Changing your belief could be easy as changing one word

False beliefs hold us back and limit our lives. Some are easy to change. Others may need effort and tears. Are you ready for that?

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Our beliefs are very much like subscriptions. We pay belief and receive content or comfort that supports that belief. Beliefs change through circumstances and time.

Beliefs also exist at varying depths of conscious or unconscious awareness, from assumptions to core belief systems and these can be hard to challenge, especially when we don’t even know where to start.

But the nice thing about Beliefs is that they are ours to change, should we choose. 


There are no jobs!” he blurted. “The market is down! There’s nothing out there.

Change one word, change your world.

There was once a man, a friend of mine, who worked for a company but he needed a raise. He was barely making ends meet each month. Sometimes he was in the red and digging deeper into debt, spending money he did not have. He went to his boss who agreed to plead his case with the relevant decision makers - those fingers tiny in comfort but mighty on the purse-strings.

I believed he deserved the raise; and I encouraged him to find another job if the raise did not come through. He was taken aback, aghast.

“There are no jobs!” he blurted. “The market is down! There’s nothing out there.” And many of his colleagues shared his view.

But the purse did not open. His raise was not approved and he was left in his dilemma.
Two weeks later he found another job.

What happened?

What happened between his impassioned statement that there were no jobs, and then finding a job two weeks later?

He cancelled his subscription. He broke through a false belief. Now, he prospers.

Fair enough, you could argue it was an assumption he broke through, but I’m including assumptions under beliefs too.

When you like a channel on YouTube, you subscribe. When you have interest in animals you subscribe to animal pages or magazines. When you are planning a wedding you may subscribe to bridal publications.

A subscription involves an exchange. You might pay money to receive exclusive content. At other times you might simply pay your e-mail address in exchange for a free download.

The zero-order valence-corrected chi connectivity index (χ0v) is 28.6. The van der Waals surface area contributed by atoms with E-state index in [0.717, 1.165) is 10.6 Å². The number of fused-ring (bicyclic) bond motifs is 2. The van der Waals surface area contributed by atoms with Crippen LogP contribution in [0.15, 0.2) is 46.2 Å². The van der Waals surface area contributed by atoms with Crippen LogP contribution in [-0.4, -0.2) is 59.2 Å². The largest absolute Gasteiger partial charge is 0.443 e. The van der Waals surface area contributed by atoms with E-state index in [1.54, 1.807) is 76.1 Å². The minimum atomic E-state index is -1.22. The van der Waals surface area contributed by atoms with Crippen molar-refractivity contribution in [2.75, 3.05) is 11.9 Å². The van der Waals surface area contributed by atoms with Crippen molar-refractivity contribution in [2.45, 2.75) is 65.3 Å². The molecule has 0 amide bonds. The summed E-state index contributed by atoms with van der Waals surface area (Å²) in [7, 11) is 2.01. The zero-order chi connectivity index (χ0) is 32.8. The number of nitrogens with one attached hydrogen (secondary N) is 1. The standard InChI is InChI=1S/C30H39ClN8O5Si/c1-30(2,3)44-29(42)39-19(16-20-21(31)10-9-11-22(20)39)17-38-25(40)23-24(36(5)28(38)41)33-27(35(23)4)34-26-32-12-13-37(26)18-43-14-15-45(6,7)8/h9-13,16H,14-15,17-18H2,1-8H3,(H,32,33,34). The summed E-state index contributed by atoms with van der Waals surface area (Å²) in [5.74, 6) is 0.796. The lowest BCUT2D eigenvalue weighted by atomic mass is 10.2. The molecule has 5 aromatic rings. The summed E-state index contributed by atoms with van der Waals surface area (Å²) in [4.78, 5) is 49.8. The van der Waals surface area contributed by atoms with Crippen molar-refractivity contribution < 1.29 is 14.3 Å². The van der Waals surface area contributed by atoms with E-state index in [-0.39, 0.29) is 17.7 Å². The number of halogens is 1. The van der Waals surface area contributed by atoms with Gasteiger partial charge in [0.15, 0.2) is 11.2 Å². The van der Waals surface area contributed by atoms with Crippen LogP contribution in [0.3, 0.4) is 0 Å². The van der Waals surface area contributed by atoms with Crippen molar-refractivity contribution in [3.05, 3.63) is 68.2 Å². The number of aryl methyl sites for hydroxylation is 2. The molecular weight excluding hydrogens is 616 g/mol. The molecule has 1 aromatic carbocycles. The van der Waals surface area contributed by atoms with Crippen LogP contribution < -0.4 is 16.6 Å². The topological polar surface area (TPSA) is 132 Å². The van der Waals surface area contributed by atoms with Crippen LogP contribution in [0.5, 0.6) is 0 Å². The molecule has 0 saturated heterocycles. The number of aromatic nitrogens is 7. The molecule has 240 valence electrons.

There’s an exchange, a this for that, a quid pro quo.

It was out of desperation that my friend changed his belief. I doubt he did it consciously, but he went from believing “there are no jobs out there,” to believing that “there must be jobs out there.”

He changed one word in a sentence.

Just one word.

He changed one word and changed his world. 

The nature of beliefs.

A belief is something we accept to be true, even if we don’t have any proof. That’s what makes them question-able. That’s what makes them changeable.

Beliefs change through circumstance and time.

Consider the field of epigenetics and the phenomenal work done by Dr Bruce Lipton.
Prior to 1980 everybody believed that genetics played a major role in whether you would inherit a condition or disease from a parent. After Dr Lipton’s work in epigenetics that belief was challenged. Now your genetics are also subject to the environment in which they find themselves. Now that belief on genetics is no longer absolute.

I love this quote:

A thousand years ago, everybody knew the Earth was the center of the universe. Five hundred years ago, they knew the Earth was flat. Fifteen minutes ago, you knew we humans were alone on it. Imagine what you'll know tomorrow.” – Agent K, Men in Black (MIB).

Beliefs are deeply personal, stemming from what we were taught in our early years, and tying in closely with our value system and identity. Changing a belief might mean changing your identity and that can be really hard.

In my earlier blog on alchemy and personal transformation, I expand on how painful it can be; and that it sometimes comes at a cost.